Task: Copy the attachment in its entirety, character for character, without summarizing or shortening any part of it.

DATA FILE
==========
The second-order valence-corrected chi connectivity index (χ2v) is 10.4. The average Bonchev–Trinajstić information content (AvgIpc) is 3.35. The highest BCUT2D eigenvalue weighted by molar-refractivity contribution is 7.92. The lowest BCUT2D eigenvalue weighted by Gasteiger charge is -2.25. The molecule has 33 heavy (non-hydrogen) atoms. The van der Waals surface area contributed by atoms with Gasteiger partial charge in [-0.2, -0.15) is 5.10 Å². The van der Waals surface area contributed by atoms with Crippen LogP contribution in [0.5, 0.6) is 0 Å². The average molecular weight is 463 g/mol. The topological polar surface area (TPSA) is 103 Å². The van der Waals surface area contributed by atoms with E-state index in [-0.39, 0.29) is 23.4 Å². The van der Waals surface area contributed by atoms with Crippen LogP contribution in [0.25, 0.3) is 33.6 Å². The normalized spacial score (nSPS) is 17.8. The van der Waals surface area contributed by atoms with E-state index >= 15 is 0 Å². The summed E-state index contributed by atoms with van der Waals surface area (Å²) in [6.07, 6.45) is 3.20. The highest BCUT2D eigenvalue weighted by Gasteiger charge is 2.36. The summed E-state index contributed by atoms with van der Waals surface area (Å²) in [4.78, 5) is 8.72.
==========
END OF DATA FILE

The second-order valence-corrected chi connectivity index (χ2v) is 10.4. The average Bonchev–Trinajstić information content (AvgIpc) is 3.35. The highest BCUT2D eigenvalue weighted by molar-refractivity contribution is 7.92. The lowest BCUT2D eigenvalue weighted by Gasteiger charge is -2.25. The molecule has 33 heavy (non-hydrogen) atoms. The van der Waals surface area contributed by atoms with Gasteiger partial charge in [-0.2, -0.15) is 5.10 Å². The van der Waals surface area contributed by atoms with Crippen LogP contribution in [0.5, 0.6) is 0 Å². The average molecular weight is 463 g/mol. The topological polar surface area (TPSA) is 103 Å². The van der Waals surface area contributed by atoms with E-state index in [-0.39, 0.29) is 23.4 Å². The van der Waals surface area contributed by atoms with Crippen LogP contribution in [0.25, 0.3) is 33.6 Å². The normalized spacial score (nSPS) is 17.8. The van der Waals surface area contributed by atoms with E-state index >= 15 is 0 Å². The summed E-state index contributed by atoms with van der Waals surface area (Å²) in [6.07, 6.45) is 3.20. The highest BCUT2D eigenvalue weighted by Gasteiger charge is 2.36. The summed E-state index contributed by atoms with van der Waals surface area (Å²) in [4.78, 5) is 8.72.